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The Coin

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					                                                The Coin



        “Hey boychik, comsa, I won’t bite you.” she said in that typical Russian Jewish accent

that made a young, unsure boy-child feel secure.

        I did as a child from these streets must do when called by an old woman, even in this

alien land many blocks from the street I lived on; I hesitantly took tiny steps forward, looking

straight ahead. My eyes were caught by the gramma-like lady leaning onto the ground floor

windowsill of the brownstone.

        Like a cat, aware of everything, moving or living, to the right, to the left, as well as

sensing what was behind me; looking into the eyes of the gramma-like lady leaning onto the

windowsill.

        There was no question of disobeying. Gramma-like lady was calling me.

        A moment later, she was outside, standing on the landing of the porch, so high above me.

The torn silk stockings rolled down to her flat, black, heavy shoes. Her ankles were thicker than

the trunks of the trees along the street.

        Gramma-lady, don’t stand on your feet. They hurt you so much. Please sit on the stoop’s

arm, firmly planted next to you. But I said nothing. I just kept walking towards her, obeying, yet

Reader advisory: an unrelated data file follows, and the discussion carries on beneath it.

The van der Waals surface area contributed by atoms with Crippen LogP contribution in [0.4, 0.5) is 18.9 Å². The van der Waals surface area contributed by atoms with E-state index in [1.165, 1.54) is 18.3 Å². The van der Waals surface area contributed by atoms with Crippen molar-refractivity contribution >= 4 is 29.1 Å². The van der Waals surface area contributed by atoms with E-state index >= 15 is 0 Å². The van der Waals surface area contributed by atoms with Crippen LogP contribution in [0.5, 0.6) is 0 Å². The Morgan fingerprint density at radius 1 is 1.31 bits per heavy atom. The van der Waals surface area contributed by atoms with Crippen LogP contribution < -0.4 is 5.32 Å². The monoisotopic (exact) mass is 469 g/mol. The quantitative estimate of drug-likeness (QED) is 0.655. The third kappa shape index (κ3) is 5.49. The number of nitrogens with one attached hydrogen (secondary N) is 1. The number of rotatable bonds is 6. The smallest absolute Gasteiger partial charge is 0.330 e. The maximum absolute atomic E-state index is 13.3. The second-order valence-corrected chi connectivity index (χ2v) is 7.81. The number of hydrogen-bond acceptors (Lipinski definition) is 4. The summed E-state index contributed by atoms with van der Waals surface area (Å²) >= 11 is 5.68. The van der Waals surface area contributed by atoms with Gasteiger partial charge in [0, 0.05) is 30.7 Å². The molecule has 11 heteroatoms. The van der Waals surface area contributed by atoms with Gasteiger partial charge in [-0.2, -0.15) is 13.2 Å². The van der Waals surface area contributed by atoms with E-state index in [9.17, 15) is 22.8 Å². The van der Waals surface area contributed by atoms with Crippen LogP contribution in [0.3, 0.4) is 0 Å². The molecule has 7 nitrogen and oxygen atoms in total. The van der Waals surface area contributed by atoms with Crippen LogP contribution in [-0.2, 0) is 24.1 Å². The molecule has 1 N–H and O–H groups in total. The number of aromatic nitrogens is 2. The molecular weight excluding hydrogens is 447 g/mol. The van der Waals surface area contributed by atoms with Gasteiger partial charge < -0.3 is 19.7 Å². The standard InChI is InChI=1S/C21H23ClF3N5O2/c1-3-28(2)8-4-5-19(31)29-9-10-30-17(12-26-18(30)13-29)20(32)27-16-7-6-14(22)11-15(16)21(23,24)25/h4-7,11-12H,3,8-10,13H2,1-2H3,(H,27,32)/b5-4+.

always watchful in case I had to run away.

        “Comsa boychik,” she repeated. “Bubbie has warm milk and cookies for you. Look at

you, you need it.”




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         She didn’t ask me why a boy-child of nine was walking alone on the Brooklyn streets in

the middle of a school day in 1951. Cops did that.



         “Bubba-la, what do I call you?”

         “My name is Ronny,” I dutifully responded.

         “Ronala, take off your coat; sit on the chair by the table.”

         She left the room and went into the kitchen. Immediately, I jumped off the chair, walked

to the desk near the table and opened the drawers, as silent as the child thief inside me knew I

must be. Pushing things back and forth, I saw the coin. It didn’t look like a half-dollar, but it